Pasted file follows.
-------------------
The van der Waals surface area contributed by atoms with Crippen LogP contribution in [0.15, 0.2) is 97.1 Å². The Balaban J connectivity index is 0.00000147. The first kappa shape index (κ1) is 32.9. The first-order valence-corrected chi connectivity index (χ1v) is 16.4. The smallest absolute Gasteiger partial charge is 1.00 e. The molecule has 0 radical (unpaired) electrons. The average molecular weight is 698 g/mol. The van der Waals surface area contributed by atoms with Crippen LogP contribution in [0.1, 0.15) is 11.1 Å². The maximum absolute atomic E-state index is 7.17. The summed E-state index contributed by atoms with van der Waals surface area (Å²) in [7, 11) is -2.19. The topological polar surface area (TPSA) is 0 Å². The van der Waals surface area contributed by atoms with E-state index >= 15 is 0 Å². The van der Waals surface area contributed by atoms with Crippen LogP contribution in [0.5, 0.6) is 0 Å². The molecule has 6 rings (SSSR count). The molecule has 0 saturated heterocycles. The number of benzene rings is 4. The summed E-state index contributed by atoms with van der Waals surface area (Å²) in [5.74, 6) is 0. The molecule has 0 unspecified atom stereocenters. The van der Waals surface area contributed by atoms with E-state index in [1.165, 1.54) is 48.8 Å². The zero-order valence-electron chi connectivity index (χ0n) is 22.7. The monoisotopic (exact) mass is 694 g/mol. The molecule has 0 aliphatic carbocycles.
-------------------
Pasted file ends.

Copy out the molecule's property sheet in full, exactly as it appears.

The van der Waals surface area contributed by atoms with Crippen LogP contribution in [0.15, 0.2) is 97.1 Å². The Balaban J connectivity index is 0.00000147. The first kappa shape index (κ1) is 32.9. The first-order valence-corrected chi connectivity index (χ1v) is 16.4. The smallest absolute Gasteiger partial charge is 1.00 e. The molecule has 0 radical (unpaired) electrons. The average molecular weight is 698 g/mol. The van der Waals surface area contributed by atoms with Crippen LogP contribution in [0.1, 0.15) is 11.1 Å². The maximum absolute atomic E-state index is 7.17. The summed E-state index contributed by atoms with van der Waals surface area (Å²) in [7, 11) is -2.19. The topological polar surface area (TPSA) is 0 Å². The van der Waals surface area contributed by atoms with E-state index >= 15 is 0 Å². The van der Waals surface area contributed by atoms with Crippen LogP contribution in [0.5, 0.6) is 0 Å². The molecule has 6 rings (SSSR count). The molecule has 0 saturated heterocycles. The number of benzene rings is 4. The summed E-state index contributed by atoms with van der Waals surface area (Å²) in [5.74, 6) is 0. The molecule has 0 unspecified atom stereocenters. The van der Waals surface area contributed by atoms with E-state index in [1.165, 1.54) is 48.8 Å². The zero-order valence-electron chi connectivity index (χ0n) is 22.7. The monoisotopic (exact) mass is 694 g/mol. The molecule has 0 aliphatic carbocycles.